This chart shows the dramatic rise in corporate cash brought home since the tax cuts

  • Companies during the first quarter brought home $300 billion of the $1 trillion in cash they had been holding overseas.
  • The Tax Cuts and Jobs Act encouraged the repatriation of profits, which had been subject to additional U.S. levies after it was brought home.
  • The act put a one-time tax on the money, eliminating the incentive to keep it abroad.

Companies took major advantage of last year's tax cuts to bring home profits they had stored overseas.

In the first quarter alone, multinational enterprises brought home about $300 billion of the $1 trillion held abroad, according to a recent Federal Reserve study. A good chunk of that repatriated money went to share repurchases — for the top 15 cash holders, some $55 billion was used on buybacks, more than double the $23 billion in the fourth quarter of 2017.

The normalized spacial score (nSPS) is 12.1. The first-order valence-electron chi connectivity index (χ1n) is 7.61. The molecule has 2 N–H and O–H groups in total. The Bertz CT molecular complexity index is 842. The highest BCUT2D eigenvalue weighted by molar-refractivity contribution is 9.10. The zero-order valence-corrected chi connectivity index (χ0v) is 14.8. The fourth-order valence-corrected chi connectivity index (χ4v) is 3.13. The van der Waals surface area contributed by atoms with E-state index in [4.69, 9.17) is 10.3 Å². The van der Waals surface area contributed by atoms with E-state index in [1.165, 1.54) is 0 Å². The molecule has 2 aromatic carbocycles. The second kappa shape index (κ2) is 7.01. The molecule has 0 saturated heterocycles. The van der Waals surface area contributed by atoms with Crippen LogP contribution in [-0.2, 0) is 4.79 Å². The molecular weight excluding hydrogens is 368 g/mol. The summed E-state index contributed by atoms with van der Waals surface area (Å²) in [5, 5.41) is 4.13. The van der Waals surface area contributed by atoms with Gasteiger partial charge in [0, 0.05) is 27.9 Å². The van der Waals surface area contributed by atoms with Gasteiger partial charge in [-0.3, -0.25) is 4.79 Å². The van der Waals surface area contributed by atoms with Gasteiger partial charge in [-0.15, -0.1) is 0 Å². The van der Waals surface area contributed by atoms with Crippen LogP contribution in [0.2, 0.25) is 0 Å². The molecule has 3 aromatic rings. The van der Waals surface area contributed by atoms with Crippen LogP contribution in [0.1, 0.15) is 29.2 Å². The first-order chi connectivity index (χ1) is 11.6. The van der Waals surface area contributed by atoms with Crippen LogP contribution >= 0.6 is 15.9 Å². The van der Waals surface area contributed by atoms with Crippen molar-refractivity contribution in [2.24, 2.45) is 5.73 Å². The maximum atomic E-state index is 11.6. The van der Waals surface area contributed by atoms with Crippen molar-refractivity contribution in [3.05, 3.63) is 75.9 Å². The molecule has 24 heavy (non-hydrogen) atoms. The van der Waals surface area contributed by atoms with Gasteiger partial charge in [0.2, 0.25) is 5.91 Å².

Goldman Sachs economists expect that the total buybacks from all companies in 2018 could exceed $1 trillion.

The Fed's estimate of total cash overseas is a good deal lower than other estimates that have been as high as $2.5 trillion, so the amount of cash brought home might be even higher.

Companies had been holding profits in foreign countries to avoid additional taxation when it was brought back to the U.S. Under the Tax Cuts and Jobs Act, the foreign holdings were subject to just a one-time tax, thus eliminating the incentive to keep the money offshore.

As the Fed's chart shows, the return of cash compared to previous years was dramatic.

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